With strong economy, state jobs go unfilled
SALEM — Amid a strong economy and a tightening labor market, private employers across Oregon are struggling to fill job openings.
And while state officials say there's no definitive data on the subject, anecdotal evidence suggests that state government is having similar problems.
"We are definitely seeing the same thing as the private sector." said Steve Cox, workforce planning administrator at the Oregon Department of Corrections.
Using data reported by the state's businesses, the Oregon Employment Department says about 64 percent of vacant positions in the private sector are "difficult to fill."
About 30 percent of difficult-to-fill vacancies were hard to fill due to a lack of applicants. About 17 percent did not attract qualified applicants, and 14 percent were hard to fill, employers said, because of unfavorable working conditions.
State government had more than 5,800 job vacancies as of July 18, according to data provided by the state's Department of Administrative Services.
For context, as of June, there were 40,285 paid state workers, including full-time, part-time, seasonal and temporary workers.
However, there are a number of circumstances that would cause a state job to remain vacant, says DAS spokeswoman Liz Craig.
Vacancies may mean that the agency is holding the position unfilled to save money, or that it's recruiting for the position but haven't hired yet. Alternatively, the position may be being re-classified, or another employee is doing some of the position's work as a rotation or development assignment.
It may be more useful to look at open positions the state is actively recruiting for: as of July 18, the state had nearly 400 active job postings, and about 60 internal job openings, according to DAS.
Recruitment is top of mind for the Oregon Department of Corrections: the agency has created a recruiting team, increased its social media presence and held special one-day recruiting events in an effort to shepherd job applicants through the process more quickly.
The state's corrections department has about 200 vacancies, says Steve Cox, the agency's workforce planning administrator.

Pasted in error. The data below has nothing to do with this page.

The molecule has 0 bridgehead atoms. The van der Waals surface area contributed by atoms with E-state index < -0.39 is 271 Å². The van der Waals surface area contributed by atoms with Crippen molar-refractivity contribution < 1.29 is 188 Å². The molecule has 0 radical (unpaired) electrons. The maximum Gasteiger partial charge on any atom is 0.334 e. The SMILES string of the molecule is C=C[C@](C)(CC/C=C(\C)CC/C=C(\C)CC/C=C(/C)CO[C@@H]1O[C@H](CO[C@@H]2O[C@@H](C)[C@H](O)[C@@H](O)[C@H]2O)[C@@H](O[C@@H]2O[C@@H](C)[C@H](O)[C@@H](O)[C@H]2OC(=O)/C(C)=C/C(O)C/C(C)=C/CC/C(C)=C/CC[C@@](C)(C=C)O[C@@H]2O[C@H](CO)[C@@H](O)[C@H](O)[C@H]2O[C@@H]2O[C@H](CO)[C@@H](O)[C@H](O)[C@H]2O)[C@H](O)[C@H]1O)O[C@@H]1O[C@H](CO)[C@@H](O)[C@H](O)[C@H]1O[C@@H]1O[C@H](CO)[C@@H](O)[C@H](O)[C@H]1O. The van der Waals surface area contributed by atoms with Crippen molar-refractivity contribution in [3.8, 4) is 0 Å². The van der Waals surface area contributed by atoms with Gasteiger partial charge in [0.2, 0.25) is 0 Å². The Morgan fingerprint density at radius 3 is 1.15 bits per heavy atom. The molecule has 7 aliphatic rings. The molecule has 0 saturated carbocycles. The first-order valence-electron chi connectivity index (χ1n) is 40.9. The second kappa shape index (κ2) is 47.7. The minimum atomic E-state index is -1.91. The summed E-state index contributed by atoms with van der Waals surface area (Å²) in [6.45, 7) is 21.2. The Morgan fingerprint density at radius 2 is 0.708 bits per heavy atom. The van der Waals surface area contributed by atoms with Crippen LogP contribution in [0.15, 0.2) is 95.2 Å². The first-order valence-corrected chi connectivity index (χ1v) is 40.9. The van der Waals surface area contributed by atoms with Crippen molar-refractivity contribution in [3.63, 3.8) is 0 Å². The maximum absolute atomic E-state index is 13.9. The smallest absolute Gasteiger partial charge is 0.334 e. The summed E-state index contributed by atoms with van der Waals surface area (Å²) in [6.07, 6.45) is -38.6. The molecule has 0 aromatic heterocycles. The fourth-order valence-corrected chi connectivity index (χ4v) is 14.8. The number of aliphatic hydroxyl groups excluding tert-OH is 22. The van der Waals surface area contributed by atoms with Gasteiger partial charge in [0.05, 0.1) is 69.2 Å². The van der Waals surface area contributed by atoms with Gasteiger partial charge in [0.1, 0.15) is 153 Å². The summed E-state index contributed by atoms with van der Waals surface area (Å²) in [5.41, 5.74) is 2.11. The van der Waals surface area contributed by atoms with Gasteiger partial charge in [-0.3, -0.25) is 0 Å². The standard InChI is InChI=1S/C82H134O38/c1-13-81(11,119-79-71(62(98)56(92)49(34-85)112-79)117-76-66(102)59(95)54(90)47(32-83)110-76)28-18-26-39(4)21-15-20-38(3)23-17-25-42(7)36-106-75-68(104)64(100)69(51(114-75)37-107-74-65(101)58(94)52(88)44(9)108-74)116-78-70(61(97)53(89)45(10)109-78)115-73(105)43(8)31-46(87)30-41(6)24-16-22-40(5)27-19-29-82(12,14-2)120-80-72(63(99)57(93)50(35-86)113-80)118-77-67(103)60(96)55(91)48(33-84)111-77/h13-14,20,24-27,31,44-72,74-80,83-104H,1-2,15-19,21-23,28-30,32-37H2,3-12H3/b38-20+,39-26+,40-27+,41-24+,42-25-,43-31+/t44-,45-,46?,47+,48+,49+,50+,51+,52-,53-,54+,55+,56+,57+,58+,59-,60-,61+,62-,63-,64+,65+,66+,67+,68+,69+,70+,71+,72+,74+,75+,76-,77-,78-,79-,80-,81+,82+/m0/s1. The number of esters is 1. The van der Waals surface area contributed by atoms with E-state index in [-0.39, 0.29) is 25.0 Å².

"With Department of Corrections, we have 14 institutions in the state, and each of those is like a small little city, so we're hiring everybody from administrative personnel to doctors, dentists and nurses," Cox said Tuesday.
Cox says it's hardest to fill openings for nurses, doctors and correctional officers, especially when the agency has to deal with negative public perceptions about working in corrections. It's also competing against county-level law enforcement agencies and private sector employers, such as Amazon, which is opening several new centers in the state this year and plans to hire thousands of workers.
The Oregon Department of Transportation is also working to attract employees, setting up a specific ODOT jobs account on Twitter, sending postcards to recent graduates, attending job fairs and advertising online.
It's hardest to fill positions for engineers, land surveyors and electricians, says Kevin Beckstrom, a public information officer for the department. He says it's especially challenging to hire for licensed professions in the midst of a construction boom.
"We're competing against other (departments of transportation), and against consultants, so it's just difficult to grab that top talent," Beckstrom said. He said that "compensation and location" are usually significant factors in causing applicants to choose other opportunities.
The Oregon Department of Human Services, meanwhile, has 91 positions posted for recruitment.
A spokeswoman for DHS, Christy Sinatra, says the majority of its vacant positions are in the Child Welfare and Self Sufficiency programs.
"The Oregon economy is doing very well right now and that can affect the size of the applicant pool," Sinatra wrote in an email. "This can be especially true in rural areas of Oregon."
In the coming years, there may be more openings in state government. About 35 percent of current state employees are eligible to retire, according to DAS.
In anticipation of this change, DAS has set up a succession planning guide for state agency managers, which includes ways to help agencies identify critical positions and competencies.
But right now, Craig, the DAS spokeswoman, says, the number of vacancies due to retirements is still smaller than the number of vacancies due to people leaving a position for other reasons, whether for another job in the agency or leaving state government altogether, by a 12-to-1 ratio.